“I wonder who wrote that? It’s written overly large in crooked penmanship using old nether glyphs without any of the simplified forms. On top of that, the paper it’s on isn’t even paper. It’s an unknown relic. It looks all worn out, but it really surprised me. That thing can’t be ripped, even with my strength. What in the world is waiting down at the netherworld’s bottom together with Lyza?”
-Ozen the Immovable to Riko and Reg, Made in Abyss, Episode 8
Whenever I hear “top-down” or “vertical” society, I recall Gatchaman Crowds. In that series, Rui Ninomiya references Japanese anthropologist Chie Nakane and her 1970 book Japanese Society, stating that one of their goals is to destroy vertical social structure still prevalent in modern Japan.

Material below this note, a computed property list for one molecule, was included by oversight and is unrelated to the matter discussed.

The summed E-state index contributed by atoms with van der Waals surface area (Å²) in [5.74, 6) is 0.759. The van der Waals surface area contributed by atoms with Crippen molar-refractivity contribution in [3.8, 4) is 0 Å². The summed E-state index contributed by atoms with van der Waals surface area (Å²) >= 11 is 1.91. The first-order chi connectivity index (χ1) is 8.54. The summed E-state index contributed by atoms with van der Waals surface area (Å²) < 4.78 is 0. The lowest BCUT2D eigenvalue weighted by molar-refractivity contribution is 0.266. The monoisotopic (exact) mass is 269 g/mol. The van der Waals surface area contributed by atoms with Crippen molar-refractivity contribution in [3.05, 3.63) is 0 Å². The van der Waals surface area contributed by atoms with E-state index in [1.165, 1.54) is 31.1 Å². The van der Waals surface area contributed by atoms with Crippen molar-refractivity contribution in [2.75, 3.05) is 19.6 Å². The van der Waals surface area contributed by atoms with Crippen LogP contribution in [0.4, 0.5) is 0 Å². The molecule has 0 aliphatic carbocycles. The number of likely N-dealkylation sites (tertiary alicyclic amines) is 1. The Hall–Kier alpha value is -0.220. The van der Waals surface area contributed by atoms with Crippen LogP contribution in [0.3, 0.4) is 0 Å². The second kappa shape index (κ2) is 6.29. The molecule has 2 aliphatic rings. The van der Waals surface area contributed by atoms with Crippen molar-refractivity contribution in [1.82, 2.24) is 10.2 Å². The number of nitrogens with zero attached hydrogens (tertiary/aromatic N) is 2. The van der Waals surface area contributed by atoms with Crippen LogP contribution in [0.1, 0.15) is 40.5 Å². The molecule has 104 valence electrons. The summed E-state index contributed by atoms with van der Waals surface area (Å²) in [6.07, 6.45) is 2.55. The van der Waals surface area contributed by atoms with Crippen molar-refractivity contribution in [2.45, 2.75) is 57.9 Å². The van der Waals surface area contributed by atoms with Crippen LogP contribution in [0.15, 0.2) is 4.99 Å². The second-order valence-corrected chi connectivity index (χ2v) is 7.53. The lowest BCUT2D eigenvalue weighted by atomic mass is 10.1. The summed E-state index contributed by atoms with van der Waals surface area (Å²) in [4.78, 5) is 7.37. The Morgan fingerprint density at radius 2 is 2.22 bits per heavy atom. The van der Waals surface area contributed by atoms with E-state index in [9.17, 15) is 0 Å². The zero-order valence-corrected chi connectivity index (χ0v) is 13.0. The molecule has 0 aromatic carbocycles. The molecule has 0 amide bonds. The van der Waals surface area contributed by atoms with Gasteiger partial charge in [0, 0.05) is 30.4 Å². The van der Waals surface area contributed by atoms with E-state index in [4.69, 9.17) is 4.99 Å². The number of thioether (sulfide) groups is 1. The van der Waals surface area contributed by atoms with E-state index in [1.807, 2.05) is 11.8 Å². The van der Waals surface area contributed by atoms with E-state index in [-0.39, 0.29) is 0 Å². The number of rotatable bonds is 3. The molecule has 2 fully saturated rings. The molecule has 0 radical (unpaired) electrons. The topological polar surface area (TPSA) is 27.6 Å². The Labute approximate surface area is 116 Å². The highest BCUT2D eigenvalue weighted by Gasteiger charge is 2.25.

The basics of vertical society are just as it sounds: a top-down hierarchy with a “senior” and a “junior,” but Nakane reinforces that these titles and ideas are all tied into the group with which the person identifies. A Japanese person will first compare or establish themselves in a group, then branch out into their given profession or role.
For example, she states that asking a Japanese engineer about their job would result in that person saying, “I’m from A company” rather than the more western response, “I’m an engineer.”
Made in Abyss is a vertical society in both in social construction and physical existence.
There’s an obvious, “It works on two levels!” joke here, and both societal and physical structures are reinforced visually. This only adds to the post-apocalyptic feel of the series, dropping clues as to what may have happened in the past to create such a vibrant society that is seemingly on a dangerous precipice.